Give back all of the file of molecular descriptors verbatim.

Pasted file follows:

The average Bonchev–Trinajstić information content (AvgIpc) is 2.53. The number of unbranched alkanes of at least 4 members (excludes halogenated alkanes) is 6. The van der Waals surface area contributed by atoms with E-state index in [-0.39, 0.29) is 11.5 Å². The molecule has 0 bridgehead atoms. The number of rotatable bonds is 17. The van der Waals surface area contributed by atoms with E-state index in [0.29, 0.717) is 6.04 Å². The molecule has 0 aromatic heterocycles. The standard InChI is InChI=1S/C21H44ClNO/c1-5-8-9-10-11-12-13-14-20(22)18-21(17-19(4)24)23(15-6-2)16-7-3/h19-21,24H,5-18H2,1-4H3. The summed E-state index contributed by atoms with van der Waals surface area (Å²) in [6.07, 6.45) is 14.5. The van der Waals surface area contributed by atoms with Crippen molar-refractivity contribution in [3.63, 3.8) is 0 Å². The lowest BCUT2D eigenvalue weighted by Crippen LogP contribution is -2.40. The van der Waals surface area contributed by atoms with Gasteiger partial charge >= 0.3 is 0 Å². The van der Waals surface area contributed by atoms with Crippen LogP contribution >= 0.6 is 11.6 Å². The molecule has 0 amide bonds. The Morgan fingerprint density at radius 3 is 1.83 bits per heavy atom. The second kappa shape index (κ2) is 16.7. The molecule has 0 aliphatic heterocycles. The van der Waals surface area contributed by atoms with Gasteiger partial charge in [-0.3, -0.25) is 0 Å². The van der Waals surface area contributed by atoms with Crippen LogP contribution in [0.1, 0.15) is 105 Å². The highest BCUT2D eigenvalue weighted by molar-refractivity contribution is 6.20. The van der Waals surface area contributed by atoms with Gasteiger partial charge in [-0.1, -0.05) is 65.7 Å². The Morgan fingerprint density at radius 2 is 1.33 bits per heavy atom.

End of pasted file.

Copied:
The average Bonchev–Trinajstić information content (AvgIpc) is 2.53. The number of unbranched alkanes of at least 4 members (excludes halogenated alkanes) is 6. The van der Waals surface area contributed by atoms with E-state index in [-0.39, 0.29) is 11.5 Å². The molecule has 0 bridgehead atoms. The number of rotatable bonds is 17. The van der Waals surface area contributed by atoms with E-state index in [0.29, 0.717) is 6.04 Å². The molecule has 0 aromatic heterocycles. The standard InChI is InChI=1S/C21H44ClNO/c1-5-8-9-10-11-12-13-14-20(22)18-21(17-19(4)24)23(15-6-2)16-7-3/h19-21,24H,5-18H2,1-4H3. The summed E-state index contributed by atoms with van der Waals surface area (Å²) in [6.07, 6.45) is 14.5. The van der Waals surface area contributed by atoms with Crippen molar-refractivity contribution in [3.63, 3.8) is 0 Å². The lowest BCUT2D eigenvalue weighted by Crippen LogP contribution is -2.40. The van der Waals surface area contributed by atoms with Gasteiger partial charge >= 0.3 is 0 Å². The van der Waals surface area contributed by atoms with Crippen LogP contribution >= 0.6 is 11.6 Å². The molecule has 0 amide bonds. The Morgan fingerprint density at radius 3 is 1.83 bits per heavy atom. The second kappa shape index (κ2) is 16.7. The molecule has 0 aliphatic heterocycles. The van der Waals surface area contributed by atoms with Gasteiger partial charge in [-0.3, -0.25) is 0 Å². The van der Waals surface area contributed by atoms with Crippen LogP contribution in [0.1, 0.15) is 105 Å². The highest BCUT2D eigenvalue weighted by molar-refractivity contribution is 6.20. The van der Waals surface area contributed by atoms with Gasteiger partial charge in [-0.1, -0.05) is 65.7 Å². The Morgan fingerprint density at radius 2 is 1.33 bits per heavy atom.